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The golem as a metaphor in Jewish American literature / by Nicola Morris.

Publication | Digitized | Library Call Number: PS153.J4 M67 2004

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    Translate AbstractThis dissertation discusses the use of the golem legend in Jewish American Literature. Analysis of the fiction of Michael Chabon, Thane Rosenbaum, Nomi Eve and Steve Stern reveals the use of the golem as a metaphor for power and powerlessness, and for the complexities surrounding the act of creation. The introduction explicates the golem legend in traditional Jewish texts and folklore and reviews the critical literature. An analysis of Chabon's use of the golem in Kavalier and Klay illustrates the ideas of power and powerlessness, and an analysis of the self-reflexivity present in the works of the authors is introduced.Chapter one considers Rosenbaum's uses of the golem in his two novels, Second Hand Smoke and The Golems of Gotham. Based on art historian Dora Apel's articulation of "sites of resistance," the analysis considers Rosenbaum's fiction in the context of the legacy of the Holocaust for the second generation and theorizing about Holocaust representation, and argues that Rosenbaum creates three "sites of resistance" in his fiction.Chapter two analyzes Eve's novel, The Family Orchard in context of the Jewish exegetical tradition of PaRDeS, and of the complex relationship between fiction and auto/biography. The chapter argues that Eve uses the figure of the golem to complicate the reader's view of the historian's task, placing her text in the context of Linda Hutcheon's articulation of historiographic metafiction.Chapter three considers Stern's short fiction collection, Lazar Malkin Enters Heaven along with his children's book, Mickey and the Golem. The necessity for the centrality of the author is established, and the ethics of intertextuality are questioned through investigations of the folkloric, literary and oral history antecedents to Stern's work. Using the figure of the golem, Emmanuel Levinas' theorizing about the relationship between self and other is applied to Stern's relationship and responsibilities to his sources and his texts.The dissertation concludes with two original golem stories, "Mr. Goli" and "An Open Wound."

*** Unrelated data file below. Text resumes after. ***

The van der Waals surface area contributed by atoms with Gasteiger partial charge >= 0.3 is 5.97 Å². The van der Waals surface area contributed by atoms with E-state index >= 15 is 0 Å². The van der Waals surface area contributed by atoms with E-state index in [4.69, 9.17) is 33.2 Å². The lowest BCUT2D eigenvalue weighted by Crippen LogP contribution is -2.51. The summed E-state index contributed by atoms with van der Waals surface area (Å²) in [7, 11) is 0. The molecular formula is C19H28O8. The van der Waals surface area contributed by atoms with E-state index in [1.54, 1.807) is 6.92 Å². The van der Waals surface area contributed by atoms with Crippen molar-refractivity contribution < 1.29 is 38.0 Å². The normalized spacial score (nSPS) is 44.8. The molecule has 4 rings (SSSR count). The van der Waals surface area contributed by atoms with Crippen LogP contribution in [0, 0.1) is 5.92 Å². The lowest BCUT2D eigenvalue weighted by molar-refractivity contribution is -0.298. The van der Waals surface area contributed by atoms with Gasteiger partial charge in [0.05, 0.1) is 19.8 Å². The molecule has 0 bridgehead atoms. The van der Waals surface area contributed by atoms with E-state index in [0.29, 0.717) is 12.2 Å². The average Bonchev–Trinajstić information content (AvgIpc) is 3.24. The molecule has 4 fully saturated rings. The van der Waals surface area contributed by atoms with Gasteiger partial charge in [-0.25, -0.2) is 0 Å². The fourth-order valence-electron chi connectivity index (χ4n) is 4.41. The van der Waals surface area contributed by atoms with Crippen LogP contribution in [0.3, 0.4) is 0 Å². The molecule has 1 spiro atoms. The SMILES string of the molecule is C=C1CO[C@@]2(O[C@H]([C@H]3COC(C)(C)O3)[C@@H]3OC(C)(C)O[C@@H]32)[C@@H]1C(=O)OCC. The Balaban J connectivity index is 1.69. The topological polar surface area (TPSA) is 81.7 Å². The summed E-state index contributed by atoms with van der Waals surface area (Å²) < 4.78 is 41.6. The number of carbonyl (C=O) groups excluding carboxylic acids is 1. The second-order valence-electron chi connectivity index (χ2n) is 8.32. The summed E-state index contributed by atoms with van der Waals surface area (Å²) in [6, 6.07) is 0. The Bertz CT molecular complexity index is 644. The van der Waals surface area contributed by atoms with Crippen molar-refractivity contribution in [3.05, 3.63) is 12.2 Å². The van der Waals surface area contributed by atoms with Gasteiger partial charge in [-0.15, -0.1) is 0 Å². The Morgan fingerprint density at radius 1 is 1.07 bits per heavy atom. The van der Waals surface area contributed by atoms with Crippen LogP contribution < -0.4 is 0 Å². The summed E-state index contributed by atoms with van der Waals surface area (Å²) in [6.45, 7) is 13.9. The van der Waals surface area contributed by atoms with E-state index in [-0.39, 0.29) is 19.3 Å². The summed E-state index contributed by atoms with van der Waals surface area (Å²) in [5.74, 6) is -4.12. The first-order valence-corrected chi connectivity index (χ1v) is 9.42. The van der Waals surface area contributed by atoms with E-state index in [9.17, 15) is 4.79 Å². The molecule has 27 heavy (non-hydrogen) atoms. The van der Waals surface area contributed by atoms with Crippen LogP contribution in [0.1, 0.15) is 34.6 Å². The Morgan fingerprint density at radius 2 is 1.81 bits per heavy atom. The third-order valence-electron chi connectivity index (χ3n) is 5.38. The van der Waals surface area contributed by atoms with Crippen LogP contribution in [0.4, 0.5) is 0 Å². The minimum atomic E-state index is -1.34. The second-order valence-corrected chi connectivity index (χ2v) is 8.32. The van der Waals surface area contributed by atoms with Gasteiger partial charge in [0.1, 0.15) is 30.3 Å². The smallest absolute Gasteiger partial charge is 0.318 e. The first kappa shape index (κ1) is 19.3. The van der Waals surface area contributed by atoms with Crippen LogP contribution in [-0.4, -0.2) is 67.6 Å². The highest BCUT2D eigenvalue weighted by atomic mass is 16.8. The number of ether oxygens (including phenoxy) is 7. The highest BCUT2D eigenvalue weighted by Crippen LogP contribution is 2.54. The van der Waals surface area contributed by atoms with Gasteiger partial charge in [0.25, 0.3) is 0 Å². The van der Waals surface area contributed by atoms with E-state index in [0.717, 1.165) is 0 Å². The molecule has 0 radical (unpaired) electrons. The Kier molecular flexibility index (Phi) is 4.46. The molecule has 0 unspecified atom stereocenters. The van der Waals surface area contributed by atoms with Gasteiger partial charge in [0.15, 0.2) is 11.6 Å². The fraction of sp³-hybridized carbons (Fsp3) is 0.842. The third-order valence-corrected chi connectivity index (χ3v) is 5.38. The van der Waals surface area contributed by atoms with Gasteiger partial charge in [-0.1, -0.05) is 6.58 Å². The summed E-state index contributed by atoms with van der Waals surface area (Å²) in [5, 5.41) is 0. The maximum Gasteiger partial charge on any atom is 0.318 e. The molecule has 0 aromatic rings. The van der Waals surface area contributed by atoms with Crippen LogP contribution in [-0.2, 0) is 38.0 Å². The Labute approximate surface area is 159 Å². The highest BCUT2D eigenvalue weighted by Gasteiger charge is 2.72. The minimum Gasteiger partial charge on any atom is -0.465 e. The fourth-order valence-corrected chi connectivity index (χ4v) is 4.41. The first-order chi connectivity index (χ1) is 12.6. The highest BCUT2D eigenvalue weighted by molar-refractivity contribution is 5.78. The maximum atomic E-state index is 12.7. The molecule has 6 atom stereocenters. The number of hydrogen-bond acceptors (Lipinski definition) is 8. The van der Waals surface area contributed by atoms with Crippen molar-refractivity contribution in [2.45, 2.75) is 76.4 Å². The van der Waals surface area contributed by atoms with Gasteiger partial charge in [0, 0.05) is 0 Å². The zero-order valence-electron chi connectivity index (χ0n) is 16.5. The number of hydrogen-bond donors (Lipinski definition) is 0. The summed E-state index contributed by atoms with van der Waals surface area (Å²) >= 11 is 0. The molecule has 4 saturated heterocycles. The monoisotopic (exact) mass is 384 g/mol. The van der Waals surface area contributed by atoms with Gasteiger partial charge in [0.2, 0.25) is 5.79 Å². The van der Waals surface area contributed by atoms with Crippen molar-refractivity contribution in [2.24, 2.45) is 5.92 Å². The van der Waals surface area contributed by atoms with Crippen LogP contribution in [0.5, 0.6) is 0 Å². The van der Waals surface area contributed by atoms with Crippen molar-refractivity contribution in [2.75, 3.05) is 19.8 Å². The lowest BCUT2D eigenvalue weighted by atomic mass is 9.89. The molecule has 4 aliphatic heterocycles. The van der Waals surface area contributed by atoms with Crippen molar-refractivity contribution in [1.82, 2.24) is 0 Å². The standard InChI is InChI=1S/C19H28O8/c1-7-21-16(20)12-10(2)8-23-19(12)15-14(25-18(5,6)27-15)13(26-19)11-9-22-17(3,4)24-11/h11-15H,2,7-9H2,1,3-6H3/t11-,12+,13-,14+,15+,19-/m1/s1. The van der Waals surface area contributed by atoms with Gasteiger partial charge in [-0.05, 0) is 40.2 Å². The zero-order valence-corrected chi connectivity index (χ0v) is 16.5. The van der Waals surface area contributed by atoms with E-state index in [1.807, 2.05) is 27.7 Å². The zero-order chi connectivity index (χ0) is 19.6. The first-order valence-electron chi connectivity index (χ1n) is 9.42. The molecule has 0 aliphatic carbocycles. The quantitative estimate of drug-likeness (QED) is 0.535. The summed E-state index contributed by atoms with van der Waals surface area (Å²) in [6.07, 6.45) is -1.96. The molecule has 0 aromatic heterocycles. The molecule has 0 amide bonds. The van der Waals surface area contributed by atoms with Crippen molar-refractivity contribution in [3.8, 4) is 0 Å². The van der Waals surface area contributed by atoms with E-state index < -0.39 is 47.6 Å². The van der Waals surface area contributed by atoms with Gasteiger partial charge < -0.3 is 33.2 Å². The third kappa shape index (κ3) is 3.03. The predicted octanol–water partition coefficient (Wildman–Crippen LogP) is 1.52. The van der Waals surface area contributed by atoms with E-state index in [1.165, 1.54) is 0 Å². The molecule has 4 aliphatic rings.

Morris, Nicola, 1952-
    [Place of publication not identified] : [publisher not identified], 2004
    Thesis (Ph. D.)--State University of New York at Binghamton, 2004.
    Includes bibliographical references (pages 206-219).
    Photocopy. Ann Arbor, Mich. : UMI Dissertation Services, 2004. 22 cm.
    Dissertations and Theses

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    Electronic version(s) available internally at USHMM.
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    vii, 219 pages

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    Record last modified:
    2024-06-21 18:04:00
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